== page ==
Three Ways the NAHB Residential Construction Performance Guidelines Could Be Better

The sixth and newest edition of the NAHB Residential Construction Performance Guidelines delivers value to builders, homeowners, and the entire residential construction industry. Since the document is all about performance, may I suggest three additions from the plumbing sector that will deliver greater value and better performance over the life of the home:


1) Require the most up-to-date peak flow rate calculations to specify new residential plumbing systems

As has been widely reported, peak water demand has changed since the advent of high-efficiency fixtures and appliances. We know builders who use the most up-to-date peak flow rate calculations in new single-family homes can save up to $4,500 in water and sewer connections. Their clients can save up to $250 a year in ongoing water and sewer charges. The savings increase exponentially for builders of multi-family structures, up to $250,000 for a 200-unit high-rise.

The construction savings is just the beginning, as oversized pipes can compromise building performance. Large-volume pipe diameters cause hot water delivery delays to low-flow fixtures, wasting water and energy. Additionally, oversized pipes can create water quality issues.

The updated water demand calculations are widely available as the IAPMO Water Demand Calculator,  a free app or spreadsheet download.


2) Require Leak Detection Devices

To save water and prevent mold, leak detection devices are as necessary as smoke and carbon monoxide detectors to prevent a small problem from growing into a big disaster.

The ANSI/CAN/IAPMO Z1349-2021 standard is a good guide to the essential performance features of these devices, which should include:

  • Automatic shut‐off or electronic alarm notifications when a leak is detected or the equipment malfunctions (e.g., automatic water leak detection and control device).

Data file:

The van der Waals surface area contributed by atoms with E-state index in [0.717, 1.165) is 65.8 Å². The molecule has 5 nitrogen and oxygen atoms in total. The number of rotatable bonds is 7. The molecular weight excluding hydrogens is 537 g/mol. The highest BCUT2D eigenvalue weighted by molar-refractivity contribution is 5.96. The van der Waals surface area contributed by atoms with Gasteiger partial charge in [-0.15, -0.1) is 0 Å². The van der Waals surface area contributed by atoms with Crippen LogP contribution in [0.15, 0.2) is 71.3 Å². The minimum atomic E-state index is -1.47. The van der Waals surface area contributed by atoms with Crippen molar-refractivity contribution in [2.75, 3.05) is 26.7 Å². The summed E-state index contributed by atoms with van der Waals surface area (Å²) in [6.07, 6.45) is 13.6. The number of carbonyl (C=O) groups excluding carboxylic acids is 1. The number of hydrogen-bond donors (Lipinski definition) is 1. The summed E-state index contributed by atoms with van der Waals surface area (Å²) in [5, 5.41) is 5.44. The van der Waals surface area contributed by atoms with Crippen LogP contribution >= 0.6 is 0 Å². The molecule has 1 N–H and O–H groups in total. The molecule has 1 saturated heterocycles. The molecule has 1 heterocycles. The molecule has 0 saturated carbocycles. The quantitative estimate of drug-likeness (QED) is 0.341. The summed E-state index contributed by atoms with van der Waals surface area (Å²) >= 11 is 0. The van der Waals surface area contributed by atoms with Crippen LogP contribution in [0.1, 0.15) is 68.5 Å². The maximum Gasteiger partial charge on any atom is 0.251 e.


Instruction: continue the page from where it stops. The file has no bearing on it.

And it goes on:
• Detection of water that is external to the piping system, which may indicate a leak.
  • Establishing standard water flow patterns to monitor for anomalies.
  • Monitoring hydraulic conditions — water pressure, temperature, and flow — within the main or branch circuit.
  • Monitoring local weather conditions for freeze potential.
  • Ongoing analysis of sensor readings and system conditions to ensure system integrity.
  • Pressure-based or other means of micro leak testing for detection of pinhole leaks or dripping fixtures.
  • Providing hardwired or remote access to control a valve (e.g., remotely controlled valves).


3) Require High Efficient Reverse Osmosis Water Systems

Residential point-of-use reverse osmosis (RO) water treatment systems can help reduce drinking water contaminants. As droughts and natural disasters compromise drinking water quality, ROs can keep homeowners’ drinking water safe while reducing the burden on community systems.

RO systems work by forcing water under pressure through a membrane, removing many contaminants. But many ROs also waste a lot of water.  For example, typical RO systems can discharge four gallons of wastewater for every gallon of drinkable water.

The ASSE 1086 standard governs not only material safety, structural integrity, and contaminant reduction claims; it requires a minimum efficiency requirement of 40%, only discharging 1.5 gallons of wastewater for every gallon of drinking water. These efficiency requirements make this standard unique in addressing the dual heads of performance: safety and sustainability.

Keeping builders and their clients in the know about advancements that reduce housing costs and save water while keeping homes and families safe is an essential mission for all of us in the plumbing industry. Consider these three recommendations for new homes that live up to that promise.


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